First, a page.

Sr. Hutchinson, otra vez, no dice V. nonsenses, no tonterrias

By Edmundo Murray


Sea-shore view of Payta
(Heliotype in Two Years in Peru)

Two Years in Peru
appeared in London in 1873. The book was published in two volumes, and it is a compilation of Hutchinson's trips and archaeological explorations in the Andean country. The first chapters include accounts of the journey from Liverpool to Lima, with full descriptions of the Strait of Magellan, Tierra del Fuego and Punta Arenas, the indigenous people of southern Patagonia and Chile, the Chiloé archipelago, Valparaíso, Santiago, Iquique and Tarapaca, and of his arrival at Callao, a major port near Lima. In the chapters that follow, there are scientific deliberations, including medical, ethnographic and archaeological observations of places in central and northern Chile, present-day Bolivia and south Peru.

On Lima and its port, Callao, the author included reports and statistical information on trade, agricultural production, industry, shipping, railways and mining, as well as security, health, education, immigration policies, demographic information, local politics and even customs - among them the 'sleepiness' - of the Peruvian people. Both volumes are richly illustrated, including numerous pencil sketches by José Maria Zaballa and John Schumaker, and a number of heliotype pictures, a higher-resolution photographic technique which was pioneered in the 1870s in Lima by V.L. Richardson.

Tapada, a custom of Lima ladies
(Two Years in Peru)

One of the accounts, in chapter 11, tells of the 'Bombardment of Callao by the Spanish fleet in 1866' (Hutchinson 1873: 223). In 1866, Spanish forces occupied the Chincha islands, major world producer of guano fertiliser. Peru, Ecuador, Chile and Bolivia united their forces against Spain in what was called the War of the American Union (1864-1867). In February a Chilean-Peruvian army successfully battled the Spanish armada in Abtao, and on 31 March the Spanish forces attacked Valparaíso in Chile. At noon of 2 May 1866 the Spanish ships, led by the iron-clad Numancia, began shooting at the fort of Callao. After fierce fighting between the invading navy and the Peruvian forces on land, the Spanish abandoned the battlefield and '2 de Mayo' is still celebrated as a Peruvian victory. [9] The commander who ordered the retreat of the Spanish fleet was rear-admiral Miguel Lobo y Malagamba (1821-1876), a seasoned naval officer with experience in Africa and America, who would consider Hutchinson'ss writings to be a series of dislates (nonsense).

In 1874, Miguel Lobo published Un hijo de Inglaterra a quien le ha dado por viajar en las Regiones Americanas que fueron de España y por escribir sendos dislates sobre ellas y sus antiguos dominadores. [10] Each of the seventy-seven pages of this book are dedicated to demolishing the information and ideas included in Hutchinson's Two Years in Peru. This long diatribe - without any division in chapters or even subtitles - was written to counter the neglect of the Spanish authors to defend 'the prestige of Spain and the historical truth regarding the conquest of America' (Lobo 1874: 5).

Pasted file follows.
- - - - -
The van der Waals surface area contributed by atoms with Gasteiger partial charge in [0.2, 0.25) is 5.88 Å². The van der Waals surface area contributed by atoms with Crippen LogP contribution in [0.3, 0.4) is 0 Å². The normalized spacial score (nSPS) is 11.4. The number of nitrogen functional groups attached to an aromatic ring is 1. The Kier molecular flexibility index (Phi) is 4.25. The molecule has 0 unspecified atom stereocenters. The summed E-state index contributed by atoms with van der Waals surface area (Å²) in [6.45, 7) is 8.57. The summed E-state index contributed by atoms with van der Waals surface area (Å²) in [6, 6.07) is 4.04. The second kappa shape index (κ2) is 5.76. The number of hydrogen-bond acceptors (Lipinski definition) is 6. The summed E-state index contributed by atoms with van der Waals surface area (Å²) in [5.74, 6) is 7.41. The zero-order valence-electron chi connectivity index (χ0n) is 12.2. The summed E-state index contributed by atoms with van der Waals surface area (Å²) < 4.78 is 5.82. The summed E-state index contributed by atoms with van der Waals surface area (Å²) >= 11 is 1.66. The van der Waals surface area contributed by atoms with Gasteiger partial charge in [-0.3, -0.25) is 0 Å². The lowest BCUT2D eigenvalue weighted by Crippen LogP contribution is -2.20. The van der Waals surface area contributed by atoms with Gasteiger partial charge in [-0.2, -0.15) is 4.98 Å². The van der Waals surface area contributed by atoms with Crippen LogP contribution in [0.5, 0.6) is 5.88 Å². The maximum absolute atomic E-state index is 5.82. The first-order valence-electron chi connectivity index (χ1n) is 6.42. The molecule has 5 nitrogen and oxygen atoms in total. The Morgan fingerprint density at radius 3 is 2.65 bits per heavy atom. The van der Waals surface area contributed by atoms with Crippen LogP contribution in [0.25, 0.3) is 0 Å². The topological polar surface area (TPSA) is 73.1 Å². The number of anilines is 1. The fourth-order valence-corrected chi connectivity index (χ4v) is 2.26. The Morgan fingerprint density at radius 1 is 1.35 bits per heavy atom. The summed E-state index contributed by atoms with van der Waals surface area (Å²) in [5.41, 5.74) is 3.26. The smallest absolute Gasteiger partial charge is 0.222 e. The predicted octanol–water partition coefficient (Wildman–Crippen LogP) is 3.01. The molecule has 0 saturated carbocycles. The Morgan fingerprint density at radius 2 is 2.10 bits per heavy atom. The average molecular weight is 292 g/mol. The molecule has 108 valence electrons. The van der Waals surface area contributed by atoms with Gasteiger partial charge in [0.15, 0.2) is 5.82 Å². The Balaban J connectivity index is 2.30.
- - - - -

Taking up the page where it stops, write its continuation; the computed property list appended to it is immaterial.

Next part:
After ten pages including remarks about Hutchinson's ability as a travel writer, the author of Un hijo de Inglaterra focuses on linguistic criticism. When Hutchinson criticises the fact that the Spanish conquistadors changed numerous Inca place names, Lobo counter-attacks with the English-language toponyms that are frequent in the Magellan Strait and were named by English expeditions. Then he reproaches the consul's translations from Spanish into English, including that of perder los estribos as 'to get confused or embarrassed', which Lobo argues is enough to evaluate the bad translations in Hutchinson's book: 'we can certainly assume that our readers [...] will exclaim ab uno disce omnes' (13). [11]

Next in Lobo's condemnation is spelling, in particular the question of the 'ñ':

Of course the Spanish linguistic knowledge of Mr. Hutchinson [...] has nothing to do with the fact that, without the authorisation of the Spanish Academy - incidentally, an authorisation which no British authors seek - he omits one of the letters in the Spanish alphabet, the ñ. But, not content with this ab-irato banishment, it is also imposed upon the r, when two of them happen to be unfortunate enough to occur together in a Spanish-language word. Therefore, instead of Carrillo, a Peruvian engineer, we see this name written, ex-officio by Mr. Hutchinson, with the nickname Carillo. And the delicious fish in the north of Peru's coast [...] that is known as Mojarrilla, is re-christened mojarilla (14). [12]

This apologia of the ñ, which is indeed justifiable from a purely linguistic point of view, is somewhat biased by the palpable intolerance of the author towards everything that is not Spanish. It would be worth attempting a comparison of this narrow-minded passage with the enjoyable 'La eñe también es gente' by the Argentine author María Elena Walsh. [13]

Also visible in Lobo's work is his vindication of the Spanish conquest of America. 'So all the South American histories say that in general the Christianisation by the Spaniards in those countries was limited to raising crosses on the hill tops, to building chapels in suitable places, and to changing the original place names to others with the names of saints! [...] So then it is nothing to succeed in propagating throughout the largest part of the New World a language that is one of the most beautiful languages, and with it, one of the most original and precious of literatures' (31). [14]

The battle at Callao, 2 May 1866

But the most important evaluation of Two Years in Peru by Miguel Lobo seems to be focused on an event that he witnessed first-hand, the attack on Callao by the Spanish fleet on 2 May 1866. All the details offered by Hutchinson are challenged by Lobo. When Hutchinson reports that the Spanish battleships 'had all got such a peppering' that at five in the afternoon they had to withdraw (Hutchinson 1873: II, 234), Lobo says instead that the officers were just following their orders (Lobo 1874: 71-73).



Miguel Lobo's book abounds in bigoted interpretations of both British and Latin American cultures. His comments - though partially true in some aspects of Hutchinson's book - are guided less by a genuine defence of Latin American cultures than by an attitude of considering the Spanish culture superior to that of the British empire, which is typical of an obsolete way of thinking among Spanish officials in the second half of the nineteenth century. Lobo's beliefs draw on the imperialist approach to cultures different to one's own, in which the colonialist mind only perceives powerful enemies or colonised peoples.